In Drosophila, Amphiphysin exhibits strong postsynaptic expression, whereas in mammalian tissue, it is highly enriched in the brain. However, one or more splice forms of mammalian amphiphysin 2 that lack a consensus clathrin-binding motif are also highly expressed in skeletal muscle and are similar to the amphiphysin splice form (Amph 2-6) cloned from kidney. Using pull-down assays, the binding was tested of glutathione-S-transferase (GST) fusions of the N- and C-terminal domains of Drosophila Amphiphysin and rat amphiphysin 2-1 (Amph 2-1), as well as that of whole rat Amph 2-6, to rat brain, rat muscle, and whole Drosophila protein extracts. The N terminus of the brain-enriched form, Amph 2-1, has a clathrin-binding consensus sequence and binds clathrin. Amph 2-6 and Drosophila Amphiphysin lack this sequence, failed to bind clathrin, and are therefore unlikely to participate in clathrin-mediated endocytosis. The SH3 domains of rat amphiphysin 2 and Drosophila Amphiphysin bind to rat brain dynamin, but not to Drosophila dynamin. The latter is probably a consequence of the lack of conservation of the consensus amphiphysin SH3-binding motif (PxRPxR) in Drosophila dynamin. In contrast, the SH3 domains of Dynamin associated protein 160 (DAP160), the Drosophila intersectin homolog, bind strongly to Drosophila dynamin. The failure of Drosophila Amphiphysin to interact significantly with Drosophila dynamin also argues against an endocytic role in Drosophila (Razzaq, 2001).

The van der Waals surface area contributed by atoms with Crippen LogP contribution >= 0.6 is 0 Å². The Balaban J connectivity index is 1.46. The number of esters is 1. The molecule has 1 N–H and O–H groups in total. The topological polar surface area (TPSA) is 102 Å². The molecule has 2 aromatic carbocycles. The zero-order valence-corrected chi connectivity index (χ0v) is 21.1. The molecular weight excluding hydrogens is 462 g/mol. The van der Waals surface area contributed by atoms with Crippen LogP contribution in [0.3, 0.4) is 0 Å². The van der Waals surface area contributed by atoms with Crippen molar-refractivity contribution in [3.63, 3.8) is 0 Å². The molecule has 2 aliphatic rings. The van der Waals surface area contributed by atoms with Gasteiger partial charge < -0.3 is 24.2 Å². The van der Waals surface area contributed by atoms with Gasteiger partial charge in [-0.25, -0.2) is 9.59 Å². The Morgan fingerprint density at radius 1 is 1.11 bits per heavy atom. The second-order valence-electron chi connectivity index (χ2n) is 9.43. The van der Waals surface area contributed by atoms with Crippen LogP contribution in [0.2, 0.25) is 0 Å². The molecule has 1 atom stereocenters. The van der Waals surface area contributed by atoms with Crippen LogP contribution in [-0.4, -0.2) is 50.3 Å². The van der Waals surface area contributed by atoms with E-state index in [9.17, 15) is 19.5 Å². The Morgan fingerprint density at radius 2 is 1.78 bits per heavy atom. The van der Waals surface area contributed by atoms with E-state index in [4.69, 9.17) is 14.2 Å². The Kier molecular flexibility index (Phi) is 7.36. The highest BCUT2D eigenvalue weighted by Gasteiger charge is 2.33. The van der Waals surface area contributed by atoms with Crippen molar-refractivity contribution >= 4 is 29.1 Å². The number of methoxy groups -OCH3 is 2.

Since the N terminus of rat amphiphysin 1 has the ability to tubulate lipids in vitro (Takei, 1999, tests were made to see whether rat Amph 2-6 and Drosophila Amphiphysin also had this ability. Both full-length Amph 2-6 and the Drosophila Amphiphysin N-terminal domain readily promote the formation of tubular projections from the surface of liposomes within the time necessary for their preparation for electron microscopy. The Amphiphysin protein forms the scaffold for these lipid projections. The diameters of the T-tubules in IFM electron micrographs are, on average, wider than the projections generated in vitro from Folch lipids. This difference may be a consequence of the diameter in vivo being governed by different lipid contents, as well as by additional proteins present in T-tubule projections, such as Dlg. In conclusion, both rat Amph 2-6 and Drosophila Amphiphysin have the potential to initiate tubule extensions of lipid membranes similar to those seen within the reticular T-tubule network of muscles (Razzaq, 2001).
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